AA. Some of them are people I know and like, some of them are people I have discovered through zines, net or books. There is not a recipe, just people who I think are good and do things their own way.

et

AD. Could you tell us a little bit about the two new designs you have coming out?

AA. I have three actually. One by Milo Brennan, a piece he did for an exhibition which is a collage inspired by Beavis & Butthead called SkullRockDeath. Another design is by Belgian Artist Brecht Vandenbroucke, I really dig his stuff,  awesome paintings and drawings. Google him! Finally, the third one by Ryan Riss a.k.a Craptical from Seattle who is really pissed off cos Lil Wayne has been jailed. Same again google him, mindblowing stuff.

AD. Do you think you’ll start producing other clothing items other than t-shirts?

AA. I’m not sure really, I’m thinking of having sweaters too and balaclavas but dunno when that’ll happen. I like to keep it simple.

newborn

AD. Can any artists submit ideas to you or do you have a specific idea of who you want to work with next?

AA. Well, I do have a specific idea of what I want but if people think they’ll fit they can submit stuff  but we’re already collaborating with others artists for upcoming releases.

AD. If they can where would they send them?

AA. Afroapparatus@gmail.com

lil weezy

AD. How succesful have you been so far, I own two of the three t-shirts you’ve done so far and they always get a great reaction from people?

AA. I’m not sure what you mean by “successful”. We’ve been selling our tees around the globe from Rio de Janeiro to Tokyo, Moscow , Berlin , NY , Melbourne, Paris etc… So i guess people do like them and its pretty satisfying to think people are wearing your tees around the world . Financially I get enough money to get new tees done and promoting them, thats all that counts so far.

All T-shirts can be purchased from the African Apparel site here.

5All images courtesy of Lazy Gramophone Press

Two years in production, cost The Book of Apertures is the fourth publication by Lazy Gramophone Press; an arts collective whose emphasis lies embedded in collaboration – as a process to produce original, nurse personal, prescription and pragmatic works – by any aspiring artist or writer who feels like getting involved.

1

At the launch of The Book of Apertures, there was an honest and reverent sense of a team effort, with a mutual respect for each contributor’s offering; be it a short story, an illustration, or a poem. As Phil Levine, a founding member of Lazy Gramophone explained of the project, “it feels like everyone has had their own part in it, like an original hand-made arts and crafts feel.” And it is this sort of grassroots method that has combined and juxtaposed creativity to make for a wonderful environment of ideas and imaginings.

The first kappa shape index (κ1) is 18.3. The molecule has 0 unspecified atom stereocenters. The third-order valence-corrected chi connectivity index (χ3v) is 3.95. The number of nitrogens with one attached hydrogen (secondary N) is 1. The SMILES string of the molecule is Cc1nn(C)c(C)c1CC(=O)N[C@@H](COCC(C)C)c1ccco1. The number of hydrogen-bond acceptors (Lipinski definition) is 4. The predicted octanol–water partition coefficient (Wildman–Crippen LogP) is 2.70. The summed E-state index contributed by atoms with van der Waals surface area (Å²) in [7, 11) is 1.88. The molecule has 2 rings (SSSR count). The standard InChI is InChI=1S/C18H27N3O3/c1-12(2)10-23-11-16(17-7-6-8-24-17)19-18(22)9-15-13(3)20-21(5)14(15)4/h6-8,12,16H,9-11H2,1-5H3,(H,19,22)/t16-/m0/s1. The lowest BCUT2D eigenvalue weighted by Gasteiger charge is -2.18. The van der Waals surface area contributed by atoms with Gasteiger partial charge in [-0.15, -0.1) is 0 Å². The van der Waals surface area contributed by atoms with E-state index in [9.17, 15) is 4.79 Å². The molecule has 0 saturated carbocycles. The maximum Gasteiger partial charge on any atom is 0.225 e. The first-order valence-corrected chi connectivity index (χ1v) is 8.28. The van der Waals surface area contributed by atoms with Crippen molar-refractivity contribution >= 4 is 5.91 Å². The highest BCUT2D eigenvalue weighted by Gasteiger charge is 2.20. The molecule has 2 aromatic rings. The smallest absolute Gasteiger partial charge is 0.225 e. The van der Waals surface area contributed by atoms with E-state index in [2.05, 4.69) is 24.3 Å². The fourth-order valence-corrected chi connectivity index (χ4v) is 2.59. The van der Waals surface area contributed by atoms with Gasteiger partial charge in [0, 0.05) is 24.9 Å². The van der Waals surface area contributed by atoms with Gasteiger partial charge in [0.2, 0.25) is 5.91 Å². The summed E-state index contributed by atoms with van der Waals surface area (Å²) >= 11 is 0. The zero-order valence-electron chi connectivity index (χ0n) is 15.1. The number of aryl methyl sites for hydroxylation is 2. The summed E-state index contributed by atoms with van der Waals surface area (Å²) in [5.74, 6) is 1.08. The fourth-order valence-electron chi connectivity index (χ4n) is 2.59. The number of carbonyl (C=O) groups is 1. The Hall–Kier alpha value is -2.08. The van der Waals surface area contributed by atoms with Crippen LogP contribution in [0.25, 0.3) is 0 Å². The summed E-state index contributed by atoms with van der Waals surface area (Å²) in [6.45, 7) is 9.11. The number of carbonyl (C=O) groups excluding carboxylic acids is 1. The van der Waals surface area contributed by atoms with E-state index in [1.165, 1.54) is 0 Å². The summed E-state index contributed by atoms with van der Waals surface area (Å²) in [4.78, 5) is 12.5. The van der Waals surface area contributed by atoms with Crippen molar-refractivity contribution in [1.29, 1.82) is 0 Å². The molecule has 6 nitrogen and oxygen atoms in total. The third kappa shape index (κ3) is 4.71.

4

The premise of the group’s new book was that each contributor was given the theme of the unexplainable; focusing on elements of life that just don’t make sense… and to run with it. What was produced were some fantastically remarkable works. Some to make you laugh – The Kidnapping of Little Wallet, by Guy J Jackson had me giggling away in inappropriate circumstances; and some will make you cry, or muse, or just smile (the opening poem, Moment’s Notice by Helena Santos is just lovely). It is this variety that makes the book – the personality of each contributor is exhumed, as Levine reflected proudly (and rightly so). “There is such a wide variety of people that everyone’s got their own style so you can’t directly compare any of the stories, they are all very individual.”

3

Sam Rawlings, who edited the collection, was equally beaming with the end result. Of particular significance seemed to be the fluidity with which the whole process evolved. Speaking at the launch, Rawlings elucidated that “the idea went out and we didn’t know how many people would respond, it could have been one or two or it could have been more – it turned out that we had about 22 or 23 people, so it was great. It wasn’t everyone at the start – people heard about what was going on and kind of joined in half way, and it started growing and morphing.”

2

Illustrated throughout, The Book of Apertures combines artists renditions; another dais by which talent seeps from the pages. The book is aesthetically pleasing to the extreme, a myriad of perfectionists jigsawed together amidst a slightly obscure semiotic whole. Dan Prescott, who designed and typeset the book, has produced an impeccable labour of love.

6

The Lazy Gramophone group as a collective have demonstrated a remarkable and inspiring ethos throughout this project, and their willingness to provide a means of expression is second to none – as Levine said: “there should be a platform for where it would be easier to put work out there, so our work can get out to a wider audience… The emphasis is really on collaborations, anyone who wants to get involved, be it the creative side, the technical side, or even the business side, anything, a mixture of people doing their own thing, and we want as many people involved as possible.”

7

Several of the writers in The Book of Apertures will be holding readings in and around London prior to the official on sale date, April 6th. Filled with intricacies, I would happily recommend the book to anyone. On asking about their next project, it appears there are more collaborative projects to come – however, as Rawlings joked, “this took two years so don’t hold your breath!”

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2 Responses to “Lazy Gramophone Press: The Book of Apertures”

  1. Tracy says:

    Just looking at some of the comparisons on here I can see this is going to be a wonderful book.

  2. Daniel says:

    Looks like a great read! I’m watching this space for more to come from Rawlings and Lazy Gramophone!